Links: NIH Consensus Development Conference: Inhaled Nitric Oxide Therapy for Premature Infants October 27-29, 2010 | draft consensus statement


Enteral Nutrition

Enteral nutrition (tube feeding) is often required for preterm or sick infants. Nutritient delivery as fluid into the gastrointestinal tract. Can be used to describe postnatal nutrition through milk as well as a clinical method for delivering nutrition to patients. The method usually involves either a nasogastric or nasoenteral feeding tube into the stomach. An alternative, generally in adults, is a surgical tube placed directly through the skin into the stomach or intestine (gastrostomy or jejunostomy).


Links: Sydney Local Health District Pamphlet - Enteral Nutrition for the Preterm Infant

References

  1. Born Too Soon: The Global Action Report on Preterm Birth
  2. 2.0 2.1 H Honest, C A Forbes, K H Durée, G Norman, S B Duffy, A Tsourapas, T E Roberts, P M Barton, S M Jowett, C J Hyde, K S Khan Screening to prevent spontaneous preterm birth: systematic reviews of accuracy and effectiveness literature with economic modelling. Health Technol Assess: 2009, 13(43);1-627 PMID: 19796569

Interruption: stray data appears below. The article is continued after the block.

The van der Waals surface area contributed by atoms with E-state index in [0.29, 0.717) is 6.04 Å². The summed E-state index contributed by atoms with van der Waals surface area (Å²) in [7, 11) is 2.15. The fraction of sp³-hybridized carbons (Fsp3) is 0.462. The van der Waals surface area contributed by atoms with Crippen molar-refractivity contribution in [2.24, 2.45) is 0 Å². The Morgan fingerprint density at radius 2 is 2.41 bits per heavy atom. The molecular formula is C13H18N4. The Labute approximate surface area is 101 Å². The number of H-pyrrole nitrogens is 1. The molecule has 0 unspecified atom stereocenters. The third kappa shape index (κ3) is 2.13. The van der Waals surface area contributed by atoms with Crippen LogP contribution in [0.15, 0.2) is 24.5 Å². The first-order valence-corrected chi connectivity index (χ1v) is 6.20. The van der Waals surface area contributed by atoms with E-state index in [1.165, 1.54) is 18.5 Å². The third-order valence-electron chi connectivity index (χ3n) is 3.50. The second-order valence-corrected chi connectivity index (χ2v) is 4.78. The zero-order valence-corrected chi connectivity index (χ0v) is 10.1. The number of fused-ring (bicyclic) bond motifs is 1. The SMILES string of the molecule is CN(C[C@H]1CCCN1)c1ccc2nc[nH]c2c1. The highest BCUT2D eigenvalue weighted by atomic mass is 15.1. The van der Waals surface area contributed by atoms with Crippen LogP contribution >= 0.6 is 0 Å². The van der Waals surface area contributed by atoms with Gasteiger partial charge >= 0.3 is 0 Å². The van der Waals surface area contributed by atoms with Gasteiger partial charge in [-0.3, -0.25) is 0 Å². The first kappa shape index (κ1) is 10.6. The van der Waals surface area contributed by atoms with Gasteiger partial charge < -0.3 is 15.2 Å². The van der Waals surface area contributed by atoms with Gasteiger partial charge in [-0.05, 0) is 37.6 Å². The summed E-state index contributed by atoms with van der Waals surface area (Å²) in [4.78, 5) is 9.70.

3. NCHS Data Brief Number 39, May 2010
  4. K Upadhyay, M Pourcyrous, R Dhanireddy, A J Talati Outcomes of neonates with birth weight⩽500 g: a 20-year experience. J Perinatol: 2015; PMID: 25950920
  5. Carl H Backes, Brian K Rivera, Urbee Haque, Jeffrey A Bridge, Charles V Smith, David J R Hutchon, Judith S Mercer Placental transfusion strategies in very preterm neonates: a systematic review and meta-analysis. Obstet Gynecol: 2014, 124(1);47-56 PMID: 24901269
  6. Born Too Soon: The Global Action Report on Preterm Birth